This villanelle is a tribute to the Rust Belt, and all the communities devastated when corporations close their American plants in pursuit of cheaper labor abroad.

Where silhouetted sentinels silently stand in vain
bleeding shades of layered shame on blight-lined highways below,
their ghostly shadows remind us of dreams we dared to drain.

Interred on unkempt plots, crumbling brick carcasses maintain
evidence we’re forced to see if the trails of traffic slow
where silhouetted sentinels silently stand in vain.

Rush-hour bottlenecks, the frustrated drivers’ daily bane,
exact tolls of tribute to hollowed homes lost long ago.
Their ghostly shadows remind us of dreams we dared to drain.

Daylight, drowned in the windowless dam of a plywood pane,
begs blackness, dwelling within abandoned walls, who’ll dare go
where silhouetted sentinels silently stand in vain?

Does the doll left naked on a spray-painted stoop remain
to testify children once played under its portico?
Their ghostly shadows remind us of dreams we dared to drain.

As darkness descends, the caravans of commuters wane,
leaving deserted the injured, desolate Jericho.
Where silhouetted sentinels silently stand in vain,
their ghostly shadows remind us of dreams we dared to drain.

 

E. V. “Beth” Wyler grew up in Elmont, NY.  At 43, she obtained her associate’s degree from Bergen Community College.  She and her husband, Richard, share their empty Fair Lawn, NJ nest with 3 cats and a beta fish.  Her oldest daughter is a biomedical engineer and her other two children are SUNY undergraduate students.  E. V. Wyler’s poetry has been published in:  The Storyteller, Feelings of the Heart, WestWard Quarterly, The Pink Chameleon, Nuthouse Magazine, The Rotary Dial, and on the website Poetry Soup.  In addition, 3 accepted poems are pending publication in Vox Poetica.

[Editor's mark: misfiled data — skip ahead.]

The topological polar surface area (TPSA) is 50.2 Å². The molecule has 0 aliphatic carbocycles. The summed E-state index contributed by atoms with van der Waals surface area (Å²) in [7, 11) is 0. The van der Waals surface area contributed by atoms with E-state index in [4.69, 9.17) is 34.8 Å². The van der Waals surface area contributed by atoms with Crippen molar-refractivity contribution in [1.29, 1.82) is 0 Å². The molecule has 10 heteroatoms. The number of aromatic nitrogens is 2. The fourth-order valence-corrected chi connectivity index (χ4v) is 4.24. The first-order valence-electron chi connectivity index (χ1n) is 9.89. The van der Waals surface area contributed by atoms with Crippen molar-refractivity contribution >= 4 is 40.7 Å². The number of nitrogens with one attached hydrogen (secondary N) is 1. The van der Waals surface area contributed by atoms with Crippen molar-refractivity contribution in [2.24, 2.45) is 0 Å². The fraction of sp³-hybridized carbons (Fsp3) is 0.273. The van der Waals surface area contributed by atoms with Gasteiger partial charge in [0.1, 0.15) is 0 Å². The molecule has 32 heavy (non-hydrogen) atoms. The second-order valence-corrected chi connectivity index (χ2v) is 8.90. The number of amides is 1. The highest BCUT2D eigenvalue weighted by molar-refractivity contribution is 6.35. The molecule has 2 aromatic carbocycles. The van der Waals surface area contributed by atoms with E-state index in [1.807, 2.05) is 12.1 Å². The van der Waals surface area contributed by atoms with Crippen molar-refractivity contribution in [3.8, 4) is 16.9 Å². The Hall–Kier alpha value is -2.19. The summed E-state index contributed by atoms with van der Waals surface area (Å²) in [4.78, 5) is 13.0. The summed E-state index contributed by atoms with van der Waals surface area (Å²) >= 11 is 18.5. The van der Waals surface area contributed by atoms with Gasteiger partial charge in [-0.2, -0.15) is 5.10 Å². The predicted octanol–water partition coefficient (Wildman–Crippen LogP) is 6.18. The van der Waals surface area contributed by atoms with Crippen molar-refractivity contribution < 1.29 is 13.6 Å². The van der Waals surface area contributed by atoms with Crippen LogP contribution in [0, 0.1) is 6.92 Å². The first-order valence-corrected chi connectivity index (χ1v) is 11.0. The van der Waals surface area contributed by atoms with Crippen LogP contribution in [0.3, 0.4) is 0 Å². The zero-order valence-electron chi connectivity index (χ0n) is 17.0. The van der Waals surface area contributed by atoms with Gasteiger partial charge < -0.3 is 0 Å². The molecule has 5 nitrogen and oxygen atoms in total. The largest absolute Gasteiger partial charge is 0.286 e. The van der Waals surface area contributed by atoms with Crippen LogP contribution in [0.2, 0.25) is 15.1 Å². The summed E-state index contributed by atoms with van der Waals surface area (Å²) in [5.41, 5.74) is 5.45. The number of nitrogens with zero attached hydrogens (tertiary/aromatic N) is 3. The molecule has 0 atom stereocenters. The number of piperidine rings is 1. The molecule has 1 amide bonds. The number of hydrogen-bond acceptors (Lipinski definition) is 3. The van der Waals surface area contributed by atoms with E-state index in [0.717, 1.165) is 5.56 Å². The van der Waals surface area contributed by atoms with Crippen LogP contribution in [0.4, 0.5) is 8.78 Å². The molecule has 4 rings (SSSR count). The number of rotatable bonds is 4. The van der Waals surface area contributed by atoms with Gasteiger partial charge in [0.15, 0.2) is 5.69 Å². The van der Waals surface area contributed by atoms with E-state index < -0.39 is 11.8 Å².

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14 Responses

  1. James A. Tweedie

    E.V., The message is powerful. The thought progression is smooth. The word-painting is over-the-top wonderful. The rhyme scheme is natural and unforced (this is a no small accomplishment for a villanelle). The only issue (for me at least) is that the metrical pattern is erratically random and impossible to follow (heptameter?). In the end, though, the poem “works,” and works well.

    PS: It may be obvious to everyone else but I have no idea what the phrase, “dreams we dared to drain,” means. How does one drain a dream?

    Reply
    • E. V.

      Hi, James. Thanks for the compliments. Like a dwindling body of water trickling down a drain, we dared to permit the American Dream to slip away for so many formerly middle class and working class people. Hope this helps.

      Reply
    • C.B. Anderson

      James,

      You are right about the meter (or lack thereof). One can only assume that this verse is syllabic, and I hope that this was the author’s intention.

      Reply
      • Charlie Southerland

        Anapests and dactyls and Buddy Rich riffs, oh my! It’s Ink Blot art.

  2. Jerry King

    Very good Poem. The message was powerful and well delivered Also, well put together.

    Reply

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